I actually consider this to be one of the clearer demonstrations of the basic antagonism of feminism towards men. Feminists—many of them lesbians who hate men on principle—are just trying to accumulate as many protections and privileges for women as possible, regardless of the fairness or intellectual coherence of their goals. In this case, we’re still supposed to view the rape of women as peculiarly abhorrent (which indeed we should; that is natural and normal), but at the same time we’re supposed to be completely non-judgmental about women’s sexual lives. This is absurd. The special horror of the rape of a woman stems from the damage to her chastity, and a promiscuous woman does as much damage to herself as a rapist could—quite probably more.

What we see now with slut-walks and so on can’t even be said to reflect double-standards. It’s an attempt to hold men to traditional standards while holding women to none at all.

Advertisements
5 Comments leave one →
  1. March 21, 2012 10:00 pm

    Personally, I was always horrified by the idea of male rape. It didn’t seem any less horrible to me than women being raped.

    I think unfortunately people are pretty callous to a lot of things until they become sensitized to it, just like people would have once been pretty callous towards women who were raped.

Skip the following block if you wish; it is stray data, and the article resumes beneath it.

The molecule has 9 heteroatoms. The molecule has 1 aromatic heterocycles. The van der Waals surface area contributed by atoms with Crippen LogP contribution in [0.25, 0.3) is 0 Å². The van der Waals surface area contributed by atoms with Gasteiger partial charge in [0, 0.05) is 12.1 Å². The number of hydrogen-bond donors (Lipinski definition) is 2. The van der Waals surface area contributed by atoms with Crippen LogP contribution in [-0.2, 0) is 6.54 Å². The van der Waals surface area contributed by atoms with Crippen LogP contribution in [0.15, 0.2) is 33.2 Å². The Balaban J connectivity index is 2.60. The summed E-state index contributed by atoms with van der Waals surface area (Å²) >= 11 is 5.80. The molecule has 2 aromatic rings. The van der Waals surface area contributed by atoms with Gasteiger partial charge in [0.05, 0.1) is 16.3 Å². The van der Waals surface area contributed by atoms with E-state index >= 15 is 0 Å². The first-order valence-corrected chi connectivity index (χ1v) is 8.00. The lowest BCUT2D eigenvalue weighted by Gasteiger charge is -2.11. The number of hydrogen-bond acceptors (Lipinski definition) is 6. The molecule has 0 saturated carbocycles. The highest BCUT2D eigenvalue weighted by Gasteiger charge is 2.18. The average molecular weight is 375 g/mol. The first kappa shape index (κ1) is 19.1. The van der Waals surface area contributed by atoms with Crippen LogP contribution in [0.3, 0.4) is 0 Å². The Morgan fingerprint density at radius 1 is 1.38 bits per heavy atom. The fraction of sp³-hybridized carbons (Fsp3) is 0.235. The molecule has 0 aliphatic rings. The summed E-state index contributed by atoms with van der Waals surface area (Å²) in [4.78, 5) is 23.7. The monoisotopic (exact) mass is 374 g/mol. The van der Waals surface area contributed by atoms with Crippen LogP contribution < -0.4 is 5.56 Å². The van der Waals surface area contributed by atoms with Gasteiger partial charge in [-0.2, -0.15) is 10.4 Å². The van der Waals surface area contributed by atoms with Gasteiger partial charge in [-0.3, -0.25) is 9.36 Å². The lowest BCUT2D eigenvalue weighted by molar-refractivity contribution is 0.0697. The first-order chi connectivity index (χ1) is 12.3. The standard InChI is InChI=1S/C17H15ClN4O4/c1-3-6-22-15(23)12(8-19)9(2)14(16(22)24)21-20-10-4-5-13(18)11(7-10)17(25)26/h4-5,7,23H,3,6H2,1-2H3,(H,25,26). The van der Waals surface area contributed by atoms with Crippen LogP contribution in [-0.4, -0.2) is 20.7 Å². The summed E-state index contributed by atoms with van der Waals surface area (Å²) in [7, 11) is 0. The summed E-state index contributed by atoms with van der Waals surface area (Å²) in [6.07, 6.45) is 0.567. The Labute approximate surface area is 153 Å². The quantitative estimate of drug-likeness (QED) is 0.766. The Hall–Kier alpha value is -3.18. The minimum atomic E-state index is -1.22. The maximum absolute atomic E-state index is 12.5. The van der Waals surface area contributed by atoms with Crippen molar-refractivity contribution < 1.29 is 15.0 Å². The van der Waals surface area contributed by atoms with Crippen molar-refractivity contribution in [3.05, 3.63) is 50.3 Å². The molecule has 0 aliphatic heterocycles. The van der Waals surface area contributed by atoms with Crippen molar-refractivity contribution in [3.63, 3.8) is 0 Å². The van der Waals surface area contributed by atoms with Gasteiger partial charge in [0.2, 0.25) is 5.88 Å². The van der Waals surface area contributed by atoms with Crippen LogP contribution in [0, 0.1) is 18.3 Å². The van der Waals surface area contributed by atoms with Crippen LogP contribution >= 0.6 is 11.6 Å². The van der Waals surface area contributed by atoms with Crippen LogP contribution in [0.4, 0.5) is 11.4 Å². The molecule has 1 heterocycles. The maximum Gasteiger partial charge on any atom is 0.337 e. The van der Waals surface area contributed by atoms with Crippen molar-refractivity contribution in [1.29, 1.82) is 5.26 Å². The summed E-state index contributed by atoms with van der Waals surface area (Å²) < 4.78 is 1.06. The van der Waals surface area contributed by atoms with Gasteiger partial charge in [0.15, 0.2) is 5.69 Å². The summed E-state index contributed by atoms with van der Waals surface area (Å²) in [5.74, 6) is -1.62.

It’s interesting that now we still have a very strong stigma associated with being a rape victim as a man – it would be humiliating and a blow to your worth. It used to be just that way with women too – it was really to her shame mostly. But now we still hold it against men in a way we don’t for women. But even that is changing, as you can see from all the recent stories and awareness around the issue.

    [JH: I basically agree with this too. So I think I might be being a bit inconsistent.]

  2. March 24, 2012 2:52 pm

    Btw, here’s a blog that disputes the idea that prison rape numbers means that more men are raped than women in the US: http://freethoughtblogs.com/almostdiamonds/2012/02/12/mras-still-wrong-on-prison-rape

  3. huhiu9 permalink
    March 27, 2012 1:00 pm

    Men raping women vs. men raping men are two completely different issues. I hate to sound like a feminist but it’s an issue of sexual desire vs. power.

    When a man rapes a woman he does so because of power and dominance. That’s why you saw Muslim men raping that female journalist in Egypt. She wasn’t dressed like a chaste Muslim woman and needed to be subjugated. It was a brutal experience for her. It was not about pleasure.

    When a man “rapes” (more like has sex with) another man it’s homosexual sexual desire, kind of like prison rape (no women there so who to have sex with?). This type of ‘brutality’ is more like gays doing BDSM than a dictator putting women under control.

    Men raping women = Power & Dominance
    Men raping men = Homoeroticism

  4. April 14, 2012 12:47 pm

    Spot-on.

Trackbacks

  1. A Bit More on Rape and Chastity « Johann Happolati

Leave a Reply

Fill in your details below or click an icon to log in:

WordPress.com Logo

You are commenting using your WordPress.com account. Log Out / Change )

Twitter picture

You are commenting using your Twitter account. Log Out / Change )

Facebook photo

You are commenting using your Facebook account. Log Out / Change )

Google+ photo

You are commenting using your Google+ account. Log Out / Change )

Connecting to %s

%d bloggers like this: